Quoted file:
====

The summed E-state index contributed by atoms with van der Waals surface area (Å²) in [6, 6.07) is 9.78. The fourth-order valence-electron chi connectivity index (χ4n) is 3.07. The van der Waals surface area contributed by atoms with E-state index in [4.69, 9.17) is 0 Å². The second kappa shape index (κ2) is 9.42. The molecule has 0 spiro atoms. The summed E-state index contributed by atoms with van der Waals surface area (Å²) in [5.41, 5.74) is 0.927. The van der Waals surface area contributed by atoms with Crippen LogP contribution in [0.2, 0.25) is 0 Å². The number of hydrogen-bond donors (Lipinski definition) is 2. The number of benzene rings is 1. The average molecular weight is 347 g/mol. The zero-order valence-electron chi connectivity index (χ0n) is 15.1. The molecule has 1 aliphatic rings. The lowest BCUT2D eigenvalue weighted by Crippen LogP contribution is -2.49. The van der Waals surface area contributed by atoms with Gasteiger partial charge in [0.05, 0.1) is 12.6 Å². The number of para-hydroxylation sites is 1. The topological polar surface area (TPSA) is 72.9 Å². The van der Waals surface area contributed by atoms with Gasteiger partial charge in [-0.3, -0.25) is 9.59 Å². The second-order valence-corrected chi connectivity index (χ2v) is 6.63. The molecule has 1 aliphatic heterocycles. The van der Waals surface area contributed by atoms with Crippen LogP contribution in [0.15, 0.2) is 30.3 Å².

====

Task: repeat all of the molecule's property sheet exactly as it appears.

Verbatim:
The summed E-state index contributed by atoms with van der Waals surface area (Å²) in [6, 6.07) is 9.78. The fourth-order valence-electron chi connectivity index (χ4n) is 3.07. The van der Waals surface area contributed by atoms with E-state index in [4.69, 9.17) is 0 Å². The second kappa shape index (κ2) is 9.42. The molecule has 0 spiro atoms. The summed E-state index contributed by atoms with van der Waals surface area (Å²) in [5.41, 5.74) is 0.927. The van der Waals surface area contributed by atoms with Crippen LogP contribution in [0.2, 0.25) is 0 Å². The number of hydrogen-bond donors (Lipinski definition) is 2. The number of benzene rings is 1. The average molecular weight is 347 g/mol. The zero-order valence-electron chi connectivity index (χ0n) is 15.1. The molecule has 1 aliphatic rings. The lowest BCUT2D eigenvalue weighted by Crippen LogP contribution is -2.49. The van der Waals surface area contributed by atoms with Gasteiger partial charge in [0.05, 0.1) is 12.6 Å². The number of para-hydroxylation sites is 1. The topological polar surface area (TPSA) is 72.9 Å². The van der Waals surface area contributed by atoms with Gasteiger partial charge in [-0.3, -0.25) is 9.59 Å². The second-order valence-corrected chi connectivity index (χ2v) is 6.63. The molecule has 1 aliphatic heterocycles. The van der Waals surface area contributed by atoms with Crippen LogP contribution in [0.15, 0.2) is 30.3 Å².